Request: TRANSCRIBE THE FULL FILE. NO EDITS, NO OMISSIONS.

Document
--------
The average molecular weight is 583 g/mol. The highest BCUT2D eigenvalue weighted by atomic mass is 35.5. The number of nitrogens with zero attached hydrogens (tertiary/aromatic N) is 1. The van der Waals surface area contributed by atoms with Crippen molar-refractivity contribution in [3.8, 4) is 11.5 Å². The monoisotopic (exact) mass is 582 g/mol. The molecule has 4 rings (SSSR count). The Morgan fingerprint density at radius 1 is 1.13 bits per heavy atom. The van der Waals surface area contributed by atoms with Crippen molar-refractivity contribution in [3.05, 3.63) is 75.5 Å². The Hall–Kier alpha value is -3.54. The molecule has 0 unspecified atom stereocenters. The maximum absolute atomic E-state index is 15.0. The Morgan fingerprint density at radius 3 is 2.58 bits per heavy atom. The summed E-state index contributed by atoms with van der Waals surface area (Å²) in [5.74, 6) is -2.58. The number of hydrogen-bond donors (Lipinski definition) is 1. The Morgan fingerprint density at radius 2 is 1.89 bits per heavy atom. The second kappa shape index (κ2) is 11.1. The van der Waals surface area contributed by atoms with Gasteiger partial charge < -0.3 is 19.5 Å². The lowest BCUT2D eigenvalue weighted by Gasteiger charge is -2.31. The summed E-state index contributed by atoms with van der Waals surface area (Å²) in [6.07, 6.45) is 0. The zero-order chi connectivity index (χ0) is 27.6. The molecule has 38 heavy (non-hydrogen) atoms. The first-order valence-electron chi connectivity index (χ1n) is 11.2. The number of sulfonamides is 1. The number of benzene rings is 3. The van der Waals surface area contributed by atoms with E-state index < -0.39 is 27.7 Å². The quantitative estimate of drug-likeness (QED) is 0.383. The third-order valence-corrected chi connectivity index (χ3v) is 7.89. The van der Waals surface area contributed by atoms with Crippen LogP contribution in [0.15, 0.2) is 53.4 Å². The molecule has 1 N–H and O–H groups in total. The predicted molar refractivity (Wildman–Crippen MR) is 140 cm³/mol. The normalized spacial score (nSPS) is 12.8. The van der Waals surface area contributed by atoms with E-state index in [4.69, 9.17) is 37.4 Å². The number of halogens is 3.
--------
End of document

The average molecular weight is 583 g/mol. The highest BCUT2D eigenvalue weighted by atomic mass is 35.5. The number of nitrogens with zero attached hydrogens (tertiary/aromatic N) is 1. The van der Waals surface area contributed by atoms with Crippen molar-refractivity contribution in [3.8, 4) is 11.5 Å². The monoisotopic (exact) mass is 582 g/mol. The molecule has 4 rings (SSSR count). The Morgan fingerprint density at radius 1 is 1.13 bits per heavy atom. The van der Waals surface area contributed by atoms with Crippen molar-refractivity contribution in [3.05, 3.63) is 75.5 Å². The Hall–Kier alpha value is -3.54. The molecule has 0 unspecified atom stereocenters. The maximum absolute atomic E-state index is 15.0. The Morgan fingerprint density at radius 3 is 2.58 bits per heavy atom. The summed E-state index contributed by atoms with van der Waals surface area (Å²) in [5.74, 6) is -2.58. The number of hydrogen-bond donors (Lipinski definition) is 1. The Morgan fingerprint density at radius 2 is 1.89 bits per heavy atom. The second kappa shape index (κ2) is 11.1. The van der Waals surface area contributed by atoms with Gasteiger partial charge < -0.3 is 19.5 Å². The lowest BCUT2D eigenvalue weighted by Gasteiger charge is -2.31. The summed E-state index contributed by atoms with van der Waals surface area (Å²) in [6.07, 6.45) is 0. The zero-order chi connectivity index (χ0) is 27.6. The molecule has 38 heavy (non-hydrogen) atoms. The first-order valence-electron chi connectivity index (χ1n) is 11.2. The number of sulfonamides is 1. The number of benzene rings is 3. The van der Waals surface area contributed by atoms with E-state index < -0.39 is 27.7 Å². The quantitative estimate of drug-likeness (QED) is 0.383. The third-order valence-corrected chi connectivity index (χ3v) is 7.89. The van der Waals surface area contributed by atoms with Crippen LogP contribution in [0.15, 0.2) is 53.4 Å². The molecule has 1 N–H and O–H groups in total. The predicted molar refractivity (Wildman–Crippen MR) is 140 cm³/mol. The normalized spacial score (nSPS) is 12.8. The van der Waals surface area contributed by atoms with E-state index in [4.69, 9.17) is 37.4 Å². The number of halogens is 3.